The first means of grace is the reading and preaching of the Word of God.  Scripture is opened, read, and expounded.  The law of God is applied to the congregation.  The congregation is made aware of its sin and misery.  That has the dual purpose of making us humble in the presence of a holy God and then also driving us to the cross of Jesus Christ.  This application of the law takes place with the reading of the Ten Commandments, but also through the reading and preaching of other Scriptures.  The gospel is also applied to comfort the congregation.  God’s people are encouraged with the promises of his love and salvation in Jesus.  This takes place in many Reformed churches with the Assurance of Pardon, but then of course also through the reading and proclamation of God’s Word.  Finally, the will of God as expressed in his law is also brought to bear on a thankful congregation.  We are taught God’s good will for our lives and shown how to demonstrate our love for this gracious God who has so deeply loved us.  This too happens through the reading and preaching of Scripture.

Scripture is a means of grace because this is how God plans to bless his people when he meets with them.  His intent is to bless them through his Word.  Through his Word, the voice of the Good Shepherd is heard.  It’s heard as he rebukes, as he comforts, and as he instructs.  When done faithfully, we do not not merely hear a human voice when a minister preaches.  Faithful preaching of the Word of God is the Word of God — “And we also thank God constantly for this, that when you received the word of God, which you heard from us, you accepted it not as the word of men but as it what it really is, the word of God, which is at work in you believers.” (1 Thess. 2:13).

The other means of grace is the administration of the sacraments.  Reformed churches administer the sacraments of baptism and Lord’s Supper, following the command of Christ and his apostles.  Baptism is administered as the sacrament of initiation.  Through baptism, we are publicly admitted into God’s covenant and church.  Through baptism, we are given the sign and seal of God’s covenant promises.  God is demonstrating a gracious stance towards those who receive baptism.  However, at each baptism, the entire congregation is encouraged with God’s grace.  We are all visually reminded of how our gracious God first approached us and took us for his own.  You see, baptism not only speaks to those directly involved in the baptism (the one being baptized, the parents), but the entire congregation!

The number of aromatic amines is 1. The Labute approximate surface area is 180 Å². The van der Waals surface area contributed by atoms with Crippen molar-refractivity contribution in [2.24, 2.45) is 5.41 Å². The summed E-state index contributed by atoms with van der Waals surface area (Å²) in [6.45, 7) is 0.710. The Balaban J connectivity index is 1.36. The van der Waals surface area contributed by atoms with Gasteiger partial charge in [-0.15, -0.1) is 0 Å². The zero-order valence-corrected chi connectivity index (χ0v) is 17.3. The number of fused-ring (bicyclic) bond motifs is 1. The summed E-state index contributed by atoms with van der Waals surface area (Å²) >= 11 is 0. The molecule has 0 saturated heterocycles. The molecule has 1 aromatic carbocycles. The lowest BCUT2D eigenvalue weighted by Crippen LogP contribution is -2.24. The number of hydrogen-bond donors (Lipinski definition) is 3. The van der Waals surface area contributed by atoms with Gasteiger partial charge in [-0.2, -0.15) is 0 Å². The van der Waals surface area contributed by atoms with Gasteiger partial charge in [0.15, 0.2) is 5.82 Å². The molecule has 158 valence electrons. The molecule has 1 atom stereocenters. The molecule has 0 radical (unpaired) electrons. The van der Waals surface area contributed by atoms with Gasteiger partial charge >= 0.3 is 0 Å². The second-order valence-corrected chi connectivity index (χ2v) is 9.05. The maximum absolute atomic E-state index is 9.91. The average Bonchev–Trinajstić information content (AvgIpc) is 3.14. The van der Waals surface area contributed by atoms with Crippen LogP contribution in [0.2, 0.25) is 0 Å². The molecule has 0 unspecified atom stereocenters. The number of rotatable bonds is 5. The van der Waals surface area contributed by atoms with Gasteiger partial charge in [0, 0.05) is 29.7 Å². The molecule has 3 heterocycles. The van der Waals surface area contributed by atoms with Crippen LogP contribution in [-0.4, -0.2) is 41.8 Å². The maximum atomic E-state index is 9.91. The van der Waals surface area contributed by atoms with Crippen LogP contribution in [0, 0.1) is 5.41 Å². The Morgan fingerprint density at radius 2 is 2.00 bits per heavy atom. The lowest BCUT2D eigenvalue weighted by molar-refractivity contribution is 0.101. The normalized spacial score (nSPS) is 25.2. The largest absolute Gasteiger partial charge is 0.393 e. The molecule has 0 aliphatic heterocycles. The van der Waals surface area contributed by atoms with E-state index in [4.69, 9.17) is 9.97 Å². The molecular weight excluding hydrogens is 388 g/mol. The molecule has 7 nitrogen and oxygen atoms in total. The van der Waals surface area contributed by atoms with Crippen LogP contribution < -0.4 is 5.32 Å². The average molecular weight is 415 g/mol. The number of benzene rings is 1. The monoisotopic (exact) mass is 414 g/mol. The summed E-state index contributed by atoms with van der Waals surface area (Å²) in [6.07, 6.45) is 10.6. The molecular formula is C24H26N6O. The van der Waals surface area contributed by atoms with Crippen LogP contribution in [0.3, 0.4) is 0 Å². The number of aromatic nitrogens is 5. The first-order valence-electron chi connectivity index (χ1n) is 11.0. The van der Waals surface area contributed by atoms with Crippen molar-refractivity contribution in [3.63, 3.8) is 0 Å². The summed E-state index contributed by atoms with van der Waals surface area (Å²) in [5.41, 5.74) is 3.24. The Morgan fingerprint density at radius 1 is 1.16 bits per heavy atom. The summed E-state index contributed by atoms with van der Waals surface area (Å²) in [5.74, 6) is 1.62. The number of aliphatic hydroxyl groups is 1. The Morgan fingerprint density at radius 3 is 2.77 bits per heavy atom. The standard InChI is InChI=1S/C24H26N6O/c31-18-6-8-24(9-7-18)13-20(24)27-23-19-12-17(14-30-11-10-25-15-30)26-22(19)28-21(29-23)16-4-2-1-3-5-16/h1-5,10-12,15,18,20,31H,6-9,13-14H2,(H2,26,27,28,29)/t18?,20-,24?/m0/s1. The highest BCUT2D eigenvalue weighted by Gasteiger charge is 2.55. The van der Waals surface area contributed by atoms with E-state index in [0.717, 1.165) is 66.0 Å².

The Lord’s Supper is administered as the sacrament of nutrition.  It is common for many to view the Lord’s Supper merely as a memorial, akin to placing flowers on the grave of a departed loved one.  The Reformed view includes a memorial aspect, but it is far richer.  At this sacrament, Jesus Christ is truly present in his divinity, majesty, grace, and Spirit.  He is present to bless believers who partake of the bread and wine in faith.  He will refresh and nourish them, strengthening their faith.  Through the Lord’s Supper, we are truly fed by our Saviour himself.

The sacraments are means of grace because this too is how God wants to bless his people as they meet with him.  He wants to continue giving them the opposite of what they deserve in view of their continuing sinfulness.  He claims these sinful people for his own and he nurtures them with spiritual food and drink.  Moreover, our gracious God knows that the Word is often received with weakness.  Hearing alone is difficult for us as sinful creatures.  So, in his grace, he adds these two multi-sensory sacraments of baptism and the Lord’s Supper.

Now why are these means of grace at the center of a Reformed worship service?  Why are these things the focus and emphasis?  It goes back to the covenant of grace.  The covenant is a relationship between God and his people.  Who stands in the center of this relationship?  Not me or you.  No, Jesus Christ stands in the center as the Mediator of the covenant.  He is the one who “greases the wheels” of this relationship.  If a worship service is reflective of this covenant relationship, shouldn’t Christ and his ministry stand central?  Shouldn’t the focus be on Christ as he ministers to us with the Word and sacraments, as he “greases the wheels”?  There is a distinctly Reformed logic to our focus on the means of grace and it has everything to do with the covenant of grace.

Yes, of course, there is still a place for our response in prayer and song.  The covenant relationship is two-sided and God expects that his people will respond to him.  By virtue of the covenant, there must be a back and forth in our worship services.  That’s not an issue.  No one has ever said that prayer and song should be done away with in Reformed worship.  The question is:  where is our focus?  What is at the center?  What is the main attraction in a Reformed worship service?  The distinctly Reformed answer, drawn from Scripture, has always been:  the means of grace, Word and sacrament ministry.  With an emphasis on Word and sacrament ministry, the means of grace, your worship will be Reformed — which is to say, biblical.